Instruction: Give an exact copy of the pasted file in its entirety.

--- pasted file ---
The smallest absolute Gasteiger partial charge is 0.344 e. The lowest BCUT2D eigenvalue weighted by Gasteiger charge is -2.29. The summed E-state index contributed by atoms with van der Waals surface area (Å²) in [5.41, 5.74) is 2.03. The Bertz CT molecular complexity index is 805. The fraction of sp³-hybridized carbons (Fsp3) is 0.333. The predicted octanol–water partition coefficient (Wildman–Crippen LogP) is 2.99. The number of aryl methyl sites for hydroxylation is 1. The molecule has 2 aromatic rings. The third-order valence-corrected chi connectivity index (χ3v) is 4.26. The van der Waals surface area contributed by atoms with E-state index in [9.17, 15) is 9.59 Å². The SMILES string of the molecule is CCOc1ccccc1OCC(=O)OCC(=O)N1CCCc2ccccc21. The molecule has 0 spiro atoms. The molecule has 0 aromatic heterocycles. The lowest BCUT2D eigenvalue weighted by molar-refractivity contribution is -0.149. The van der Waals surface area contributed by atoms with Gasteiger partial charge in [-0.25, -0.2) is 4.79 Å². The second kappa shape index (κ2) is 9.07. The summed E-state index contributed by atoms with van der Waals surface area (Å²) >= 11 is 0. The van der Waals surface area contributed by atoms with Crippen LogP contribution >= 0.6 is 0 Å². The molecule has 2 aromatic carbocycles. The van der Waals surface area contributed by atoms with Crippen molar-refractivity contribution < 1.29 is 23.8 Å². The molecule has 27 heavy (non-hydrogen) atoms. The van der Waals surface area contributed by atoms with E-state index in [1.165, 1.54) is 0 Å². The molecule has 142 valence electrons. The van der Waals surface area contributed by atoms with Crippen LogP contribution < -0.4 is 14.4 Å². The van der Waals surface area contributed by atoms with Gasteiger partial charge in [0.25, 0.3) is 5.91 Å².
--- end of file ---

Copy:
The smallest absolute Gasteiger partial charge is 0.344 e. The lowest BCUT2D eigenvalue weighted by Gasteiger charge is -2.29. The summed E-state index contributed by atoms with van der Waals surface area (Å²) in [5.41, 5.74) is 2.03. The Bertz CT molecular complexity index is 805. The fraction of sp³-hybridized carbons (Fsp3) is 0.333. The predicted octanol–water partition coefficient (Wildman–Crippen LogP) is 2.99. The number of aryl methyl sites for hydroxylation is 1. The molecule has 2 aromatic rings. The third-order valence-corrected chi connectivity index (χ3v) is 4.26. The van der Waals surface area contributed by atoms with E-state index in [9.17, 15) is 9.59 Å². The SMILES string of the molecule is CCOc1ccccc1OCC(=O)OCC(=O)N1CCCc2ccccc21. The molecule has 0 spiro atoms. The molecule has 0 aromatic heterocycles. The lowest BCUT2D eigenvalue weighted by molar-refractivity contribution is -0.149. The van der Waals surface area contributed by atoms with Gasteiger partial charge in [-0.25, -0.2) is 4.79 Å². The second kappa shape index (κ2) is 9.07. The summed E-state index contributed by atoms with van der Waals surface area (Å²) >= 11 is 0. The van der Waals surface area contributed by atoms with Crippen LogP contribution >= 0.6 is 0 Å². The molecule has 2 aromatic carbocycles. The van der Waals surface area contributed by atoms with Crippen molar-refractivity contribution < 1.29 is 23.8 Å². The molecule has 27 heavy (non-hydrogen) atoms. The van der Waals surface area contributed by atoms with E-state index in [1.165, 1.54) is 0 Å². The molecule has 142 valence electrons. The van der Waals surface area contributed by atoms with Crippen LogP contribution < -0.4 is 14.4 Å². The van der Waals surface area contributed by atoms with Gasteiger partial charge in [0.25, 0.3) is 5.91 Å².